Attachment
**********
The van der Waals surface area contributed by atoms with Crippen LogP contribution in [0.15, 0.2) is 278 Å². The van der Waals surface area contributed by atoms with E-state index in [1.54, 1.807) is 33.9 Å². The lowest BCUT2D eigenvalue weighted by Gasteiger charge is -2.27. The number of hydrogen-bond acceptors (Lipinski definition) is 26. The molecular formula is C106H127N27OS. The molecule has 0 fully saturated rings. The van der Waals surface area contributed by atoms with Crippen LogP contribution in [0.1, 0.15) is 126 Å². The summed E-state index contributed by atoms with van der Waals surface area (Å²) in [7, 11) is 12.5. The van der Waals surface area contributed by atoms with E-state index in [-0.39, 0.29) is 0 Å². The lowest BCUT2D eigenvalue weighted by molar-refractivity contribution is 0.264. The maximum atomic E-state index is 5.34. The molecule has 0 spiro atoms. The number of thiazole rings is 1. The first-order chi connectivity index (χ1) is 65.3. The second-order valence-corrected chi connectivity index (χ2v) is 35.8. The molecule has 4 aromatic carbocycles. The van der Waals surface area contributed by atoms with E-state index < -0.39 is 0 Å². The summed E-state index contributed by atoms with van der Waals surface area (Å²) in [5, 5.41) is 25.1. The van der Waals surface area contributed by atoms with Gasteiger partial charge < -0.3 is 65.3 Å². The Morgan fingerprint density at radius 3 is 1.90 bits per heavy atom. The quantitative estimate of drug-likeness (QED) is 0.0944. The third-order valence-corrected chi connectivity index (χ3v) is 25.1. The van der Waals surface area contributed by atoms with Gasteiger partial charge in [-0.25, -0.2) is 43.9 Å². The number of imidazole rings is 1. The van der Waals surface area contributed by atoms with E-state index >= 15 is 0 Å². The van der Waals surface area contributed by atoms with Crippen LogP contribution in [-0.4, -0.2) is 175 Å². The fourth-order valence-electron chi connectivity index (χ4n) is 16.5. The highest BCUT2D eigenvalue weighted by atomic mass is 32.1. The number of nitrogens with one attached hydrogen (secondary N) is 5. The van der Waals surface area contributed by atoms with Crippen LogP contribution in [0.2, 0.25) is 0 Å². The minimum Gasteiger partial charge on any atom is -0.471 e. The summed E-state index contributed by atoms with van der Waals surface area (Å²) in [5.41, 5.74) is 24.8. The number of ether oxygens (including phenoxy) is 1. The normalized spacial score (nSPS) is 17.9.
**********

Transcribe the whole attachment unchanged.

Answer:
The van der Waals surface area contributed by atoms with Crippen LogP contribution in [0.15, 0.2) is 278 Å². The van der Waals surface area contributed by atoms with E-state index in [1.54, 1.807) is 33.9 Å². The lowest BCUT2D eigenvalue weighted by Gasteiger charge is -2.27. The number of hydrogen-bond acceptors (Lipinski definition) is 26. The molecular formula is C106H127N27OS. The molecule has 0 fully saturated rings. The van der Waals surface area contributed by atoms with Crippen LogP contribution in [0.1, 0.15) is 126 Å². The summed E-state index contributed by atoms with van der Waals surface area (Å²) in [7, 11) is 12.5. The van der Waals surface area contributed by atoms with E-state index in [-0.39, 0.29) is 0 Å². The lowest BCUT2D eigenvalue weighted by molar-refractivity contribution is 0.264. The maximum atomic E-state index is 5.34. The molecule has 0 spiro atoms. The number of thiazole rings is 1. The first-order chi connectivity index (χ1) is 65.3. The second-order valence-corrected chi connectivity index (χ2v) is 35.8. The molecule has 4 aromatic carbocycles. The van der Waals surface area contributed by atoms with E-state index < -0.39 is 0 Å². The summed E-state index contributed by atoms with van der Waals surface area (Å²) in [5, 5.41) is 25.1. The van der Waals surface area contributed by atoms with Gasteiger partial charge < -0.3 is 65.3 Å². The Morgan fingerprint density at radius 3 is 1.90 bits per heavy atom. The quantitative estimate of drug-likeness (QED) is 0.0944. The third-order valence-corrected chi connectivity index (χ3v) is 25.1. The van der Waals surface area contributed by atoms with Gasteiger partial charge in [-0.25, -0.2) is 43.9 Å². The number of imidazole rings is 1. The van der Waals surface area contributed by atoms with E-state index >= 15 is 0 Å². The van der Waals surface area contributed by atoms with Crippen LogP contribution in [-0.4, -0.2) is 175 Å². The fourth-order valence-electron chi connectivity index (χ4n) is 16.5. The highest BCUT2D eigenvalue weighted by atomic mass is 32.1. The number of nitrogens with one attached hydrogen (secondary N) is 5. The van der Waals surface area contributed by atoms with Crippen LogP contribution in [0.2, 0.25) is 0 Å². The minimum Gasteiger partial charge on any atom is -0.471 e. The summed E-state index contributed by atoms with van der Waals surface area (Å²) in [5.41, 5.74) is 24.8. The number of ether oxygens (including phenoxy) is 1. The normalized spacial score (nSPS) is 17.9.